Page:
When I came home from Iraq in 2004, I often felt invisible as a woman soldier. When I left the Army to care for my combat-wounded spouse a year later, that same sense of not being fully recognized or treated equally persisted when I first sought care at the Department of Veterans Affairs (VA). That's not particularly surprising: Back in 2005, while women made up 15% of the military, we were less than 6% of patients getting care in the Veterans Health Administration (VHA). Many providers and facilities were ill-prepared to serve us equitably. My frustration drove me to speak out about the barriers I encountered, and today, I'm honored to have the opportunity to advocate on behalf of women within the system as Director of VA's Center for Women Veterans (CWV).
How is VA doing today in contrast with when I first came into the system 12 years ago? The VHA now provides health care to over 500,000 women veterans at 146 medical centers and 985 outpatient clinics nationwide. VA outperforms all other sectors of care in providing gender-specific care for women veterans, with significantly higher cervical cancer and breast cancer screening rates (see Appendix B of this report [PDF, 3.28 MB]).
All VA Medical Centers (VAMCs) have at least one Dedicated Women's Health Provider (DWHP). VA has trained over 3,000 providers in women's health and continues to train hundreds more annually. VA provides prenatal and preconception care, maternity care services, and seven days of newborn care for women veterans, all managed by dedicated Maternity Care Coordinators. VA provides eligible women veterans with supplies and support I wish I'd gotten as a new mom in the private sector, including a breast pump, three nursing bras annually, lanolin cream, disposable nursing pads, and breastmilk storage bags.
To continually improve our ability to provide high-quality, evidence-based, culturally competent mental health care to women, earlier this year VA held a National Women's Mental Health Mini-Residency where approximately 200 participants from across the country were trained on gender-specific aspects of psychotherapies and psychiatric medications, trauma, integrating peer counselors, and more. And while women are only 9.5% of veterans, a full 25% of Vet Center staff members are women veterans who served in a war zone. VA provides all care related to military sexual trauma (MST) free of charge; all veterans are screened and each VAMC has an MST Coordinator.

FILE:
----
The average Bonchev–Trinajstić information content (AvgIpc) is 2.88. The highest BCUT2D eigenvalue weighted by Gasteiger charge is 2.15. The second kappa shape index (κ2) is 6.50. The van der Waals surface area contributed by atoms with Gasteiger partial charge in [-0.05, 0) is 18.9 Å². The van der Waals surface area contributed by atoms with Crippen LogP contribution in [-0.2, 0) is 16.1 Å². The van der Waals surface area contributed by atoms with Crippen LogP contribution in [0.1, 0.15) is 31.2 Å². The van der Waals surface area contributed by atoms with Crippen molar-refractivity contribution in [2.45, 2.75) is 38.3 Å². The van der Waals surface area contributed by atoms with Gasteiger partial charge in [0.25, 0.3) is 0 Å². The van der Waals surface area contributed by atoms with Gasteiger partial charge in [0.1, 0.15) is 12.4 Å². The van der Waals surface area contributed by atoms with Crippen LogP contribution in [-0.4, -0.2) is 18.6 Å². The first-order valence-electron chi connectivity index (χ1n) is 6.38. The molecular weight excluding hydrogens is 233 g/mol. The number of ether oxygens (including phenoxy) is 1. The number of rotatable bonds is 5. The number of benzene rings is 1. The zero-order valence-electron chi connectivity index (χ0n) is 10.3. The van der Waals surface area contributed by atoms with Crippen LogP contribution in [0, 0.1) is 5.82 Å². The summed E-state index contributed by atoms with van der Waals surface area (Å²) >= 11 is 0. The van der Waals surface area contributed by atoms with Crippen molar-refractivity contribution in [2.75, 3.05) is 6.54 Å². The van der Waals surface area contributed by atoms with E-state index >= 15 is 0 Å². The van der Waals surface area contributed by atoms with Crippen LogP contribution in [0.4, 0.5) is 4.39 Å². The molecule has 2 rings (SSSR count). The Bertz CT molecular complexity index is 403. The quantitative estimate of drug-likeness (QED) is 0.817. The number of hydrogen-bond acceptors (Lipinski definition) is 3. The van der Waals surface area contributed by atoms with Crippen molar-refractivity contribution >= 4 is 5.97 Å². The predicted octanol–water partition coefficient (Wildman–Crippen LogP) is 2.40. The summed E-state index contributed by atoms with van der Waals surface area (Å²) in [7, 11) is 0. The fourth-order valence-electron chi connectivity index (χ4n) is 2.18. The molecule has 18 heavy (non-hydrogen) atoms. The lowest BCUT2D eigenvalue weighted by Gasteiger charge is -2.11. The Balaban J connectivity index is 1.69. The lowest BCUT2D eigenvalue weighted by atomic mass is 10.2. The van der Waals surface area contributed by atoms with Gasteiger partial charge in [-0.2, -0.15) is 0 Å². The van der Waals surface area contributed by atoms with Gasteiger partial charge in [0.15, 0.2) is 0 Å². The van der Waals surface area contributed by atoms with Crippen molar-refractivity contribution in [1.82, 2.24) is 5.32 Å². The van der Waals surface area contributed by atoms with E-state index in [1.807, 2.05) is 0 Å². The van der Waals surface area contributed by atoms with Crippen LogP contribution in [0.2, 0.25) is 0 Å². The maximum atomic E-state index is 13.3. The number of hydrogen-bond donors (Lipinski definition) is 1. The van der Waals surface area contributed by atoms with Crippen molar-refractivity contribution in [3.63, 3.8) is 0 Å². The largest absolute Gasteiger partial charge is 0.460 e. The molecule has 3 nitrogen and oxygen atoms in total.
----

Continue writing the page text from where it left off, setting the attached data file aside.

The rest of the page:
My mission in CWV is not just professional — it's also deeply personal. I'm acutely aware of how VA can facilitate reintegration and success as a veteran who now uses VA health care exclusively, has a VA-backed home loan, used the GI Bill to go to graduate school, and is also the caregiver to a disabled veteran. All women veterans should know about their eligibility for benefits and services and be treated with dignity and respect when they come to VA.
We recognize that there is still work to do, and the upcoming National Women Veterans Summit, to be held August 25–26 in Houston, TX, will bring together 800 women veterans and their supporters to identify challenges facing women veterans and disseminate best practices in addressing them. With community partnerships and focused effort, VA can continue to improve our ability to reach and care for the women who have served our great nation.